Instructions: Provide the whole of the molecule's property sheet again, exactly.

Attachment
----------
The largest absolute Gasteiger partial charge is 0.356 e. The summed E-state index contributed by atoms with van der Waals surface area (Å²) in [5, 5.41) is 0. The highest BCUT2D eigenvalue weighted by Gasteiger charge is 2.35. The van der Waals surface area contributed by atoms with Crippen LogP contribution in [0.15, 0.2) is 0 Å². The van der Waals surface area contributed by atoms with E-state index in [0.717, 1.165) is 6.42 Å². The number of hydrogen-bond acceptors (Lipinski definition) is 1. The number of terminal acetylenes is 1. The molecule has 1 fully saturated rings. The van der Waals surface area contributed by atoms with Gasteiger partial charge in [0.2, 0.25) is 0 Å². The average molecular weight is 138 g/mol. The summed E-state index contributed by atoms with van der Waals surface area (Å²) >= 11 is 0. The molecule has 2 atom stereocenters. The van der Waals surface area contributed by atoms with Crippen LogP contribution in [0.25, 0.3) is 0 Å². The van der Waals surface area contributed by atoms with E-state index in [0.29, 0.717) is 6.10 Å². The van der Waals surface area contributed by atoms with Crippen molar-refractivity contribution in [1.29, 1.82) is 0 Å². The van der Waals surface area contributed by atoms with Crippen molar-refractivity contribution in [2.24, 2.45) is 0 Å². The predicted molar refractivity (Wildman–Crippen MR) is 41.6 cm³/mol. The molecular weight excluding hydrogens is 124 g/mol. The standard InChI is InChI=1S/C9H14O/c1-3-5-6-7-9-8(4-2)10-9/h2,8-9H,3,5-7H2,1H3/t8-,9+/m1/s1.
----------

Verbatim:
The largest absolute Gasteiger partial charge is 0.356 e. The summed E-state index contributed by atoms with van der Waals surface area (Å²) in [5, 5.41) is 0. The highest BCUT2D eigenvalue weighted by Gasteiger charge is 2.35. The van der Waals surface area contributed by atoms with Crippen LogP contribution in [0.15, 0.2) is 0 Å². The van der Waals surface area contributed by atoms with E-state index in [0.717, 1.165) is 6.42 Å². The number of hydrogen-bond acceptors (Lipinski definition) is 1. The number of terminal acetylenes is 1. The molecule has 1 fully saturated rings. The van der Waals surface area contributed by atoms with Gasteiger partial charge in [0.2, 0.25) is 0 Å². The average molecular weight is 138 g/mol. The summed E-state index contributed by atoms with van der Waals surface area (Å²) >= 11 is 0. The molecule has 2 atom stereocenters. The van der Waals surface area contributed by atoms with Crippen LogP contribution in [0.25, 0.3) is 0 Å². The van der Waals surface area contributed by atoms with E-state index in [0.29, 0.717) is 6.10 Å². The van der Waals surface area contributed by atoms with Crippen molar-refractivity contribution in [1.29, 1.82) is 0 Å². The van der Waals surface area contributed by atoms with Crippen molar-refractivity contribution in [2.24, 2.45) is 0 Å². The predicted molar refractivity (Wildman–Crippen MR) is 41.6 cm³/mol. The molecular weight excluding hydrogens is 124 g/mol. The standard InChI is InChI=1S/C9H14O/c1-3-5-6-7-9-8(4-2)10-9/h2,8-9H,3,5-7H2,1H3/t8-,9+/m1/s1.